Second Saturdays Art Walk: A Taste of Dadarhea, Butter, and the End
Whenever some overeager art eater tries to deep-throat 70-something gallery snacks in under an hour, you've just got to take him aside and say: "Dude, this isn't the Coney Island Hotdog-Eating Contest. It's Second Saturdays Art Walk. Take your time and savor the stuff."
Open wide, masticate carefully, and notice those flavorfully arty flourishes. Sip your free beer. Make meaningful conversation. That's the way to do it. And so, Cultist enjoyed a leisurely eating tour this weekend that took us from "Dadarhea" to Butter to the End.
See the cut for photos, video, and blurbage from August's art walk.
Dadarhea: This gang show is a very big meal split between two rooms. On one side, you've got creepy costumes, trippy props, and kaleidoscopic backdrops. There's stuff like Alison Kuo's Eater, a purple alien with gold grills, and a whole wall of greenscreen production stills. Then on the other side, you've got the finished video, a sitcom acid trip of untold length, flashing on the far wall inside a black-and-white border of cartoon squiggles.
One of manic cartoonist Devin Flynn's "Dadarhea" art farts is this midget muppet and Vagabundo set. If you don't already know Flynn, you are lost. He's the guy responsible for parts of Wondershowzen and the Aqua Teen Hunger Force movie, not to mention his own awesome stream-of-consciousness mindsuck, Y'all So Stupid.
Here we have the gory leftovers from Francine Spiegel's performance, bottled and shelved. There are also 20 photos tacked to the wall, documenting its weirdest moments. A synopsis: Someone gets a facial using food and goo. Think grape jelly, whitebread, watermelon, etc.
She looks like a schizophrenic party girl on Halloween. He looks like an alien with a secret passion for quilting. This odd couple is posing in front of a wall piece called Dearraindrop, a psychedelic splash of evil eyes, twin parrots, and people hiding in futuristic trash cans.
Dance Through The Ages: Bright Lights, Big Cities
TicketsSun., May. 28, 11:00am
Magique - Experience The Illusion
TicketsSun., May. 28, 7:00pm
Israeli Dance Festival: Hope
TicketsSun., May. 28, 7:00pm
10th Annual Memorial Weekend Comedy Festival
TicketsSun., May. 28, 8:00pm
Young Contemporary Dance Theatre
TicketsSat., Jun. 3, 6:00pm
If you've never owned hamsters, you might not know it. But these little guys love martial arts. They also love piñatas. And they especially love combining their affinity for these activities, you know, so long as your testicles are involved.
This short snippet from the "Dadarhea" video seems to be a music video for some kind of intergalactic indie band that's gearing up to conquer America. The aliens dance and jangle and jump around, then they take a pizza break.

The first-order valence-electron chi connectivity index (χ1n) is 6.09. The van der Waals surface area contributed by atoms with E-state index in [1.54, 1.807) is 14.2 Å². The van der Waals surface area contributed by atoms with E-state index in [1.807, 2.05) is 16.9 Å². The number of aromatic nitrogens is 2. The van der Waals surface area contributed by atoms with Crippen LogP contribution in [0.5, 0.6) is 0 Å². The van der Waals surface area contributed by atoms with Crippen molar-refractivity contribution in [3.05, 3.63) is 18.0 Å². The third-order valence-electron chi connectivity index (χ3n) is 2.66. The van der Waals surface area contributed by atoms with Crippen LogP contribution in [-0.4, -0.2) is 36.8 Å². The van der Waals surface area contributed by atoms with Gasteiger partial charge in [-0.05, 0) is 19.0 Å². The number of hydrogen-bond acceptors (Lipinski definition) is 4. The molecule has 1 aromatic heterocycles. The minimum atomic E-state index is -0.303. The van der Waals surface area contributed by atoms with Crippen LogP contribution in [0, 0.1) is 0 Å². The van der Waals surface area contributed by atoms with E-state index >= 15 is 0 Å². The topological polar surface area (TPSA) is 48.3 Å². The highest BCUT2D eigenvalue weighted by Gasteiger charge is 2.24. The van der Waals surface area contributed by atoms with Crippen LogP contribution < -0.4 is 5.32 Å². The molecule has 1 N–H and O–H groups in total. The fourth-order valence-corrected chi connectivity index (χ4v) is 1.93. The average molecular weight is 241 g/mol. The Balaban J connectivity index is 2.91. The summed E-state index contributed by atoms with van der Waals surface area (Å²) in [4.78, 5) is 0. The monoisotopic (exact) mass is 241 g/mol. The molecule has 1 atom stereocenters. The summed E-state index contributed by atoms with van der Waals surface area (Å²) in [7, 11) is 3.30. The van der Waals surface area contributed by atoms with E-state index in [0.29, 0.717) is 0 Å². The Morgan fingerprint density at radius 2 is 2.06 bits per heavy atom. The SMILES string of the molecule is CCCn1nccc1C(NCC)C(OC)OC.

The Tenderloin Project and the It Click: Similarly to "Dadarhea," the show at Butter is two courses. First, there's "The Tenderloin Project," a documentary photo series by San Fran shooter Sean Desmond. It's a record of the Tenderloin's hookers, addicts, and homeless as well as its many other kinds of residents.
Bay Area native Sean Desmond, his work, and his beer.
In a recent interview with Cultist, Desmond described the Tenderloin, saying: "This is a neighborhood that is primarily known to San Franciscans for its vices and as an area best to be avoided or rushed through. I remember a friend saying that his only interaction with the community was when he went there to buy OxyContin on the streets. These negative stereotypes generously spread, and sadly they form the community's identity."
Desmond, cofounder John Elliot, and producer Homa Zarghamee plan to tour "The Tenderloin Project" all over the country, stopping in San Francisco, Atlanta, Los Angeles, New York, and Miami before publishing a photo book to benefit the neighborhood and its people.
Next, there are six local street photographers -- Rudy Duboue, Frankie Galland, Jake Katel, Charis Kirchheimer, Diana Larrea, and Pamela Wasabi -- who have been dubbed "The It Click" by Butter boss Francisco De La Torre.
An uneven slice of Rudy Duboue's snapshots.
Some disgruntled dude disparaged the show as "bullshit hipster photography," which is partly accurate. No doubt, these are snapshots by cool kids. Take Rudy Duboue's photos of naked skinny girls and dudes with porn mustaches (or full beards) playing piss games, eating Chinese food, and riding bikes.
The Overthrow through Charis Kirchheimer's lens.
Or take Charis Kirchheimer's documentary shots from the Overthrow's nightclub bacchanals. Glammed-out masqueraders wear nylons over their faces with their tits almost out, trendy theme parties die out at sunrise, and the dirty hot throng does it in the dark.
And then there are the nude and tattooed. So yeah, it's hipster photography. But it's solid. So strike the "bullshit."
Desert Animals: When we were finally almost stuffed, there was "Desert Animals" at the End's Design District squat-slash-showroom. Curated by Kathryn Marks, the exhibition is an overview of handmade stuff by the 305's Dino Felipe. It's a feast of random rad stuff: You've got found objects, custom clothes, CD and tape covers, and pixilated porno prints.
"It's a few different types of work," says Felipe. "One section consists of a series called Desert Animals. They are shadowy black and white X-ray looking 'beings.'" He continues: "There is another series named Sex Glitch 1-3, which deals with photographs I took of 'sex acts' gone wrong (via PC glitching). Finally, there's Homage to Gossip Mags, which I believe are the comic books of the future."
For dessert, we got some dancey distorto-pop. Powered by a six-pack of Mike's Hard Limeade, Dino took to the microphone, pressed play on his prerecorded backing tracks, and shimmied around shouting "Yabba dabba do." Then the clock ticked to 11, Dino sipped another limeade, and August's art walk was history.
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